A number of things have happened since my last letter to you. Most (or perhaps least) important is this: I turned 57 this week. To put this into some sort of middle-aged pity-party perspective, I graduated college the year my dad turned 57. I can't imagine me, right now, being old enough or mature enough to have a child who's graduating from college.
By the way, I made it through UConn with a music degree and a solid low-B average, thank you very much.
Musicologists (a cohort whose membership I once pursued with something approaching a luke-warm zeal) like to play something called the Mozart Game. It goes like this: Mozart died in his mid-30s. A young music historian will upon turning (for example) 27 reflect on what Mozart had already written by that age. For example, in the case of our hypothetical 27 yr old, Mozart had already written his Haffner Symphony and "The Abduction from the Seraglio" by then. A few sad glasses of wine and or beer usually follow such moments of Mozart-inspired self-realization.
Upon leaving one's mid-thirties, however, the option playing the Mozart Game is obviously gone.
For those still interested in doing such things, there's about two decades more to do in the very similar Beethoven Game. (Beethoven died at 56.)
But now that I'm 57, I'll always be older than the man who wrote this.
Oh well. Maybe I'll buy a little red sports car to compensate - that'll make everything right, right??
Thinking about how we mark the passage of time, you and I have been blogging for a while, haven't we? My first blog post at 2PJ is dated September 9, 2004 and I know that you were blogging only a few weeks (months?) later. So we're looking at about 16 years as bloggers. A blog-life that's one angsty-teenager old.
I am curious about your writing process. How do you do it? On the one hand, to what do you prescribe your blogger longevity? And on the other, what's the process for each blog post?
For me, there've certainly been ebbs and flows. Early on, I could be counted on to blog 6-7 times a week. Now, I think it's 4-5, if I am lucky. For me, the political picture is always changing so the topic of discussion is always changing. Early on, it was Bush's Iraq war and his other shenanigans (constitutional and otherwise). But as bad as they were (and they were) they're nothing compared to our current orange-tinged shitstorm. Part of my slowdown, I think, is the realization that there's just too much to deal with. Where does one begin? How deeply can one pursue a topic knowing that in a day or two some other completely different shitstorm will be overshadowing the previously overwhelming shitstorm? Some days are better than others and reducing the focus to something local (Wendy Bell, Guy Reschenthaler) helps.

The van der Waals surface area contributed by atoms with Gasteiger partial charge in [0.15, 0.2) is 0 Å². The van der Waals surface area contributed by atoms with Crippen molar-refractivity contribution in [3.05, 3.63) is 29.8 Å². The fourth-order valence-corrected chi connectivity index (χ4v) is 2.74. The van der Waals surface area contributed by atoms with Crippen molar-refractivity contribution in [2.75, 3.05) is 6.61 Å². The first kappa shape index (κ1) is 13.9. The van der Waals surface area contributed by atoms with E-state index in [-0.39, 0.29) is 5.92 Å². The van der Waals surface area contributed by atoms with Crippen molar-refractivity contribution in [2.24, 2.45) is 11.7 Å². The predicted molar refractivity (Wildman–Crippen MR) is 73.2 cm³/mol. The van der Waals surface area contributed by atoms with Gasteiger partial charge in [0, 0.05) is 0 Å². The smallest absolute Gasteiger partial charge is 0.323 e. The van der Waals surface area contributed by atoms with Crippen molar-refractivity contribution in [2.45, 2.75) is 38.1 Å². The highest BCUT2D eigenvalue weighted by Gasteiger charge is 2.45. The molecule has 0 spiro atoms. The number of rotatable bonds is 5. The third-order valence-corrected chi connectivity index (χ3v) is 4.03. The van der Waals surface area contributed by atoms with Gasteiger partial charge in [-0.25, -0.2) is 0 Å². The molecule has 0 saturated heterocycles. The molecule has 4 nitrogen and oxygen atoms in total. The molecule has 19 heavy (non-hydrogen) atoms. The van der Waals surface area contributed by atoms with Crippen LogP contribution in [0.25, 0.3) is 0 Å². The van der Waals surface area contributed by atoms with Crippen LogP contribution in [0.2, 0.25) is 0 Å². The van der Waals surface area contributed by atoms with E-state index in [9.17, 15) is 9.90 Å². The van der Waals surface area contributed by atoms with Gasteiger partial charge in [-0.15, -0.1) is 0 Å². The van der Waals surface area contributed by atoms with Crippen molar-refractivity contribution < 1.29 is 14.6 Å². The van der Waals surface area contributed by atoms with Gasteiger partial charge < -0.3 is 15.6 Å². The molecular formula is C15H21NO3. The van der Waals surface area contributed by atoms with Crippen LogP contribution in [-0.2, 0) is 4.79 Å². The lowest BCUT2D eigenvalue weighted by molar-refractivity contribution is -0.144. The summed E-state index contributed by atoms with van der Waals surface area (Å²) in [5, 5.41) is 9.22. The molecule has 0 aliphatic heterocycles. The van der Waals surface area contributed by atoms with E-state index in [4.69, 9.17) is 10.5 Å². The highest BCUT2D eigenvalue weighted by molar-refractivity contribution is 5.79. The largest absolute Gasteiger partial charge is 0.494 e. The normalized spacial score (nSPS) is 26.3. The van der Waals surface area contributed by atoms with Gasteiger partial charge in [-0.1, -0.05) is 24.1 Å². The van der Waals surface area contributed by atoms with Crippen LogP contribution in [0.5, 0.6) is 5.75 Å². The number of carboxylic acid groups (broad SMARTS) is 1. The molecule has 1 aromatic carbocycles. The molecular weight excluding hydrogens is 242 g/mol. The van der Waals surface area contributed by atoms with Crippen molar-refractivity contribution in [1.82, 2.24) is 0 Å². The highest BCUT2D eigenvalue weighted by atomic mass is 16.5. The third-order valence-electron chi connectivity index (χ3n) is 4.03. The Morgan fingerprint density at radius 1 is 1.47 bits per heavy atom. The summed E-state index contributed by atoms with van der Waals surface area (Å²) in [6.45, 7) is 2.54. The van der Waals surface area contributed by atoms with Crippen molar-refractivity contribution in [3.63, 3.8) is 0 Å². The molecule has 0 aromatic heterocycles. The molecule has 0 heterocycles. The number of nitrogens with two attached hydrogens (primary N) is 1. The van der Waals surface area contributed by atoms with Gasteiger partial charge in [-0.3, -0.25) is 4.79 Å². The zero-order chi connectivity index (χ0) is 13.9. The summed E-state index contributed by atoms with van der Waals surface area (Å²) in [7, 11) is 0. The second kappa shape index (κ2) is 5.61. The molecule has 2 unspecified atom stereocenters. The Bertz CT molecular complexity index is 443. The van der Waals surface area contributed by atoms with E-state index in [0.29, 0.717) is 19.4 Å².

Then there's the writing process itself. I can remember in college hearing advice to young writers that went something like this: "Discover your voice." I can also remember thinking how silly that sounded. As if this "voice" was in there all along and all the writer had to do was to "discover" it and not "create" it.
Now, I'm not so sure. As I am typing these very words out, I AM hearing a voice in my head reading it back at me. Sometimes the voice rearranges the words I just typed and sometimes it reads ahead. Same thing happens when I am rereading the text afterwards. The voice sometimes reads a slightly different set of words than what I wrote, prompting an edit. I stop editing (assuming I have the time) when the changes I'm hearing in my head don't add much to the blog post.
The voice used to sound an awful lot like Keith Olbermann but once I realized it was my own projection of what I thought Keith would write were he to be writing that blog post for me, any "Keith-ness" in the sound of the voice quickly dissipated. I'm pretty sure what's going on is parallel to Harold Bloom's description of Hamlet - that I'm overhearing myself "talking" to myself and then listening in on the running commentary on what I just overheard. Sometimes there's a comment on the commentary and so on.
Also in the back of my head is the metaphor of writing as sculpting with clay. If, in rereading the draft, I'm sensing a "hole" (maybe a whole hole, or perhaps it's just half-a hole), I slap some new clay in the hole and then smooth it into place.
It's an ongoing process that, as I said, ends when the changes don't add
much to the blog post - assuming I have the time, which I usually
And looking at the clock on the stove this morning, I realize my time's up.
With great respect